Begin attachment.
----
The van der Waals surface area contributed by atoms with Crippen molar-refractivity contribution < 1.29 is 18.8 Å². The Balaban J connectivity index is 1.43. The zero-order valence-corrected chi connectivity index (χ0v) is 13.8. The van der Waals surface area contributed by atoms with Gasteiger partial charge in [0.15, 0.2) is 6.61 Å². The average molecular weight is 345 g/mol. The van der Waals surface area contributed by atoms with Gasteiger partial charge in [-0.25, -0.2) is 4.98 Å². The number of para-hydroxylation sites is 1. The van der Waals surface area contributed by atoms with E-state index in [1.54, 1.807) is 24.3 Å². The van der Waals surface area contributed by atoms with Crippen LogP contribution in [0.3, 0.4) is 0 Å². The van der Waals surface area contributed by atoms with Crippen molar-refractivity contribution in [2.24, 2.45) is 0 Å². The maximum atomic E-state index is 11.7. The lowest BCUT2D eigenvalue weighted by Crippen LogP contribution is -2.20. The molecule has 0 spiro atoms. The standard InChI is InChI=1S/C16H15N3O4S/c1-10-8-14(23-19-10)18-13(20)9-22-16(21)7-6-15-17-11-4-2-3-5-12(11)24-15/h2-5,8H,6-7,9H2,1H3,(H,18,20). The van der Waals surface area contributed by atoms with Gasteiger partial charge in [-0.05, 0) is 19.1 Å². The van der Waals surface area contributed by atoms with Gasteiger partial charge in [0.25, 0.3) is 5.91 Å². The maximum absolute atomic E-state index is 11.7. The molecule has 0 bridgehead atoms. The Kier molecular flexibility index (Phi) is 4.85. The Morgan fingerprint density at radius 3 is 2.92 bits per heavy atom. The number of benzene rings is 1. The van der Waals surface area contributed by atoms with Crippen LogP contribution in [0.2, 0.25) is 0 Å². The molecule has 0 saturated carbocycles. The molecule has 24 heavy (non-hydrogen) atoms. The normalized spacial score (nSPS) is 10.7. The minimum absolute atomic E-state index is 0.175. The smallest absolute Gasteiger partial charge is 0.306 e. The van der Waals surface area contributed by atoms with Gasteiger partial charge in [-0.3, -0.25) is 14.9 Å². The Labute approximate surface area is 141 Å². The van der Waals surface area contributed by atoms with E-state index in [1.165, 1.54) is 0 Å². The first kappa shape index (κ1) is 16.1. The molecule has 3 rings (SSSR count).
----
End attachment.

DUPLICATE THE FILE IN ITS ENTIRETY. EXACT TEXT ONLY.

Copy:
The van der Waals surface area contributed by atoms with Crippen molar-refractivity contribution < 1.29 is 18.8 Å². The Balaban J connectivity index is 1.43. The zero-order valence-corrected chi connectivity index (χ0v) is 13.8. The van der Waals surface area contributed by atoms with Gasteiger partial charge in [0.15, 0.2) is 6.61 Å². The average molecular weight is 345 g/mol. The van der Waals surface area contributed by atoms with Gasteiger partial charge in [-0.25, -0.2) is 4.98 Å². The number of para-hydroxylation sites is 1. The van der Waals surface area contributed by atoms with E-state index in [1.54, 1.807) is 24.3 Å². The van der Waals surface area contributed by atoms with Crippen LogP contribution in [0.3, 0.4) is 0 Å². The van der Waals surface area contributed by atoms with Crippen molar-refractivity contribution in [2.24, 2.45) is 0 Å². The maximum atomic E-state index is 11.7. The lowest BCUT2D eigenvalue weighted by Crippen LogP contribution is -2.20. The molecule has 0 spiro atoms. The standard InChI is InChI=1S/C16H15N3O4S/c1-10-8-14(23-19-10)18-13(20)9-22-16(21)7-6-15-17-11-4-2-3-5-12(11)24-15/h2-5,8H,6-7,9H2,1H3,(H,18,20). The van der Waals surface area contributed by atoms with Gasteiger partial charge in [-0.05, 0) is 19.1 Å². The van der Waals surface area contributed by atoms with Gasteiger partial charge in [0.25, 0.3) is 5.91 Å². The maximum absolute atomic E-state index is 11.7. The molecule has 0 bridgehead atoms. The Kier molecular flexibility index (Phi) is 4.85. The Morgan fingerprint density at radius 3 is 2.92 bits per heavy atom. The number of benzene rings is 1. The van der Waals surface area contributed by atoms with Crippen LogP contribution in [0.2, 0.25) is 0 Å². The molecule has 0 saturated carbocycles. The molecule has 24 heavy (non-hydrogen) atoms. The normalized spacial score (nSPS) is 10.7. The minimum absolute atomic E-state index is 0.175. The smallest absolute Gasteiger partial charge is 0.306 e. The van der Waals surface area contributed by atoms with Gasteiger partial charge in [-0.3, -0.25) is 14.9 Å². The Labute approximate surface area is 141 Å². The van der Waals surface area contributed by atoms with E-state index in [1.165, 1.54) is 0 Å². The first kappa shape index (κ1) is 16.1. The molecule has 3 rings (SSSR count).